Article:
The oncology community has experienced dramatic marketplace consolidation over the last several years. For some physician practices this consolidation has given rise to new partnerships with hospitals and health systems; while for others it has meant outright purchase by a hospital or health system. Still, many physician practices have embraced the transition from fee-for-service to value-based care, experiencing great success under alternative payment models, such as the Center for Medicare and Medicaid Innovation’s Oncology Care Model (OCM).
Learn from three of these forward-thinking practices during a panel session, “Physician Practice Models That Succeed in a Value-Based World,” at the 2018 ACCC Annual Meeting and Cancer Center Business Summit, March 15-16, Washington, DC.
Alliance Cancer Specialists, the largest community oncology practice in southeastern Pennsylvania with 21 oncologists in 11 locations, began a population health management journey in 2016. The practice realized that improving outcomes and reducing costs for cancer care episodes required a comprehensive understanding of each patient’s entire healthcare experience. To manage outcomes reliably, Alliance also needed to understand care delivered outside the network (tests, procedures, specialty providers, etc.), home care and long-term care services, and prescription fulfillment activities, to name a just a few. Finally, to drive fully informed decision-making, Alliance physicians required a thorough understanding of co-morbid conditions and other encounters (e.g., a recent foot or bladder infection) that patients may not have mentioned to their oncologist, believing them to be irrelevant.
Without comprehensive data, Alliance Cancer Specialists found it challenging to make holistic decisions about care, and to identify high-risk patients who may require more intensive management throughout their treatment. The practice also struggled to compare quality and cost variation that respected the severity of illness across a physician’s patient panel.
By integrating claims and pharmacy fulfillment data with the information in its electronic health record (EHR) Alliance Cancer Specialists was able to create a complete longitudinal record for each patient and analyze data to identify gaps in care, which helped its team drive individualized care planning activity. And most importantly, these data were available on one centralized platform with an easy-to-navigate dashboard display.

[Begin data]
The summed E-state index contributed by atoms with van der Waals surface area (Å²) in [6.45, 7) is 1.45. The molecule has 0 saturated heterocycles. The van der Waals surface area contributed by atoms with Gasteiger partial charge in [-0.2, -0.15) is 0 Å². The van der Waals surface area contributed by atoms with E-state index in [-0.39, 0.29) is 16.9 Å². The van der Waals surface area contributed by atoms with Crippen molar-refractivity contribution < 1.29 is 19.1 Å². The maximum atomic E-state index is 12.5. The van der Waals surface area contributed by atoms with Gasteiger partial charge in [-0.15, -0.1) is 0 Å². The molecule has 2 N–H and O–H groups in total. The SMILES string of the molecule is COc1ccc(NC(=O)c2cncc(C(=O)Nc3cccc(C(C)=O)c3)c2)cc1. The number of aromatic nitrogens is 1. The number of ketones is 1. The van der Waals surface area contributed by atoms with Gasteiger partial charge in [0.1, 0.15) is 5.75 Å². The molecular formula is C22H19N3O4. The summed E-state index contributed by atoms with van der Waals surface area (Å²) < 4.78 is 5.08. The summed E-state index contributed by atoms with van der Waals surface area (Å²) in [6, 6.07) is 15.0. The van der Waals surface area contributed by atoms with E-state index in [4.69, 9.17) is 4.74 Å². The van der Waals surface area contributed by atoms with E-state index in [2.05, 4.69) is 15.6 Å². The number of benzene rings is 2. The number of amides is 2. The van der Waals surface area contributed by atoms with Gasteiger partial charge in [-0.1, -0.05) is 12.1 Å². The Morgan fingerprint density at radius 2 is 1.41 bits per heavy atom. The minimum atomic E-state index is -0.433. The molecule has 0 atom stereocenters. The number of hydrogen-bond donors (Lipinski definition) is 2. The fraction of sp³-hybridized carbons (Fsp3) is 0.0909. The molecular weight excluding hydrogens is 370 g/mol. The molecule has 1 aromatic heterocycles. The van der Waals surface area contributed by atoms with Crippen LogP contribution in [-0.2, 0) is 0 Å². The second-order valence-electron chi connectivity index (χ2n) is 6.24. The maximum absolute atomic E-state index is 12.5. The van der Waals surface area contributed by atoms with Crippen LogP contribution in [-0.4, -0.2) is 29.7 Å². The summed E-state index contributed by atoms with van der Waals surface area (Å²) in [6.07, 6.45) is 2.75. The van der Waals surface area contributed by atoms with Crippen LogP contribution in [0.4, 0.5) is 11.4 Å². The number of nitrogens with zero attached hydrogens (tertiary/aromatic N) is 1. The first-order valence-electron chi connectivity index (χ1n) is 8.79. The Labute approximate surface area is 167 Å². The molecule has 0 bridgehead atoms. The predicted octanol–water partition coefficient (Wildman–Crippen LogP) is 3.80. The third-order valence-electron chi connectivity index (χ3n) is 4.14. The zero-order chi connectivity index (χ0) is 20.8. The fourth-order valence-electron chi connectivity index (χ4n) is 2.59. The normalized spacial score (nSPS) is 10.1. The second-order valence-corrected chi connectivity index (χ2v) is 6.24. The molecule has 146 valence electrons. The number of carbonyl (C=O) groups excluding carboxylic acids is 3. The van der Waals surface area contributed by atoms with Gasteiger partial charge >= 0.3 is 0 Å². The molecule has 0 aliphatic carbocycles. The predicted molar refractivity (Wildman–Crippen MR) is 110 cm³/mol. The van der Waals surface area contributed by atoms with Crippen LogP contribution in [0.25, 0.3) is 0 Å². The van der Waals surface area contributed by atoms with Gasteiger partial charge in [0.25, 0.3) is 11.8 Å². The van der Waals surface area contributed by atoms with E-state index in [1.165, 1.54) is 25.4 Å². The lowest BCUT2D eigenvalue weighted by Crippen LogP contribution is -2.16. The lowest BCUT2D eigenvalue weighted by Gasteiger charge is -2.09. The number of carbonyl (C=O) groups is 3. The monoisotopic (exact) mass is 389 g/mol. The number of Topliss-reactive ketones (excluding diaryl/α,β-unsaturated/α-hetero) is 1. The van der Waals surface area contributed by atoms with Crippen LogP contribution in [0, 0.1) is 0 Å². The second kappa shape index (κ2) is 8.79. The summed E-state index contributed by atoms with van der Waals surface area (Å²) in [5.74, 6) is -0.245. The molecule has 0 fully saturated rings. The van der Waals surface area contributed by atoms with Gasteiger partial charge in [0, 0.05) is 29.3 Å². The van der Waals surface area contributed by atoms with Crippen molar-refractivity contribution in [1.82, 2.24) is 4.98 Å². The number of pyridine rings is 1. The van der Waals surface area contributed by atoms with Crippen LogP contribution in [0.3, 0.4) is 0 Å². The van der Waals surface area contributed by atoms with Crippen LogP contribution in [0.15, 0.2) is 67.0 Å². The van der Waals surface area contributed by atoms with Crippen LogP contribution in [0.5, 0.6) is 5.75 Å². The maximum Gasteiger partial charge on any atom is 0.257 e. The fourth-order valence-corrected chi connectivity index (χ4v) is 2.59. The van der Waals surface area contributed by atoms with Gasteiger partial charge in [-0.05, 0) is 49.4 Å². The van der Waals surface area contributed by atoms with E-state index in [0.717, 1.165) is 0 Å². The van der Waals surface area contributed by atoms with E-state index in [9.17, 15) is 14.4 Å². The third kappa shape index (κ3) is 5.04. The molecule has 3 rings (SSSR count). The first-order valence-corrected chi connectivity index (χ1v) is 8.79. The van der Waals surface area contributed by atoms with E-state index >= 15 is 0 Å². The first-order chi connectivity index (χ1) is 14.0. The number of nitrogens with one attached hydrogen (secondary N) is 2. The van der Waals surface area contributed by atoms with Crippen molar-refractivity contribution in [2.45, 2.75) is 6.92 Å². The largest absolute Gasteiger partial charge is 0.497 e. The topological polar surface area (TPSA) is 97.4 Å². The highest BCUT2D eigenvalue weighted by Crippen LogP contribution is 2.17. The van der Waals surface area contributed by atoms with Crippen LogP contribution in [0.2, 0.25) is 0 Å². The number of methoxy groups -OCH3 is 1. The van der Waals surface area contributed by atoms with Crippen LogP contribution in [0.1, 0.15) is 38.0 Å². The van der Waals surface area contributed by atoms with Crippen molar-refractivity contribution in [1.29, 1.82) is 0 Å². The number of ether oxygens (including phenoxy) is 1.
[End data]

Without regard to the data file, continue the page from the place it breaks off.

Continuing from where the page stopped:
Further, by implementing a population health management platform to support its efforts around the OCM, a value-based care delivery process is emerging at Alliance Cancer Specialists. The practice can now identify patients by stage, highest clinical risk, most frequent use of ER and hospital resources, and prescription fulfillment activity—even patients with high-cost care for non-cancer co-morbidities.
“Breaking down the walls between the EHRs, health information exchanges, and hospitals and lab systems has provided a comprehensive picture of individual patient care,” shares Ann Marie Edwards, CEO, Alliance Cancer Specialists. “Risk stratification within the patient population has helped us focus attention and resources appropriately. Further, our connection to the health information exchanges provides daily notification of admissions, discharges, and ER visits so that we can better manage transitions of care.”
Alliance Cancer Specialists now ensures that the sickest patients garner greater attention from care navigators and clinical staff, are seen more often in the office, and receive coaching on symptom reporting and management.
“Every practice has to choose a starting point to embark on the journey to value-based care and for us it has been using patient-centric analytics to bring an individual’s needs into focus and to streamline efforts in the most meaningful way,” Edwards continues. “It is a journey and we are early along the path to having these actionable analytics to inform care decisions but aligning value and quality is finally well within our reach.”
Florida Cancer Specialists, the largest independent hematology and medical oncology practice in the U.S., with more than 200 physicians, 160 nurse practitioners and physician assistants, across nearly 100 locations is also participating in the OCM and other innovative payer partnerships to develop and implement new care delivery models.
“The advent of the Oncology Care Model, as well as shared-savings contracts, has significantly increased the accountability placed on community-based oncologists to control ever-increasing costs of providing cancer care while simultaneously improving the quality of care provided to cancer patients,” explains Brad Prechtl, MBA, CEO, Florida Cancer Specialists. “As a result of this focus on cost and quality, practices have had to transform themselves from the traditional fee-for-service mentality, to being able to coordinate and oversee the entire continuum of care for a cancer patient, while at the same time documenting quality standards effectively and efficiently.”
During this session, Prechtl will share real-world strategies to help other practices thrive—and not just survive—their own transition to value-based care.
Rounding out the panel will be James Wade III, MD, FACP, who will talk about the successes and lessons learned at Cancer Care Specialists Central Illinois, SC, from their participation in the OCM.
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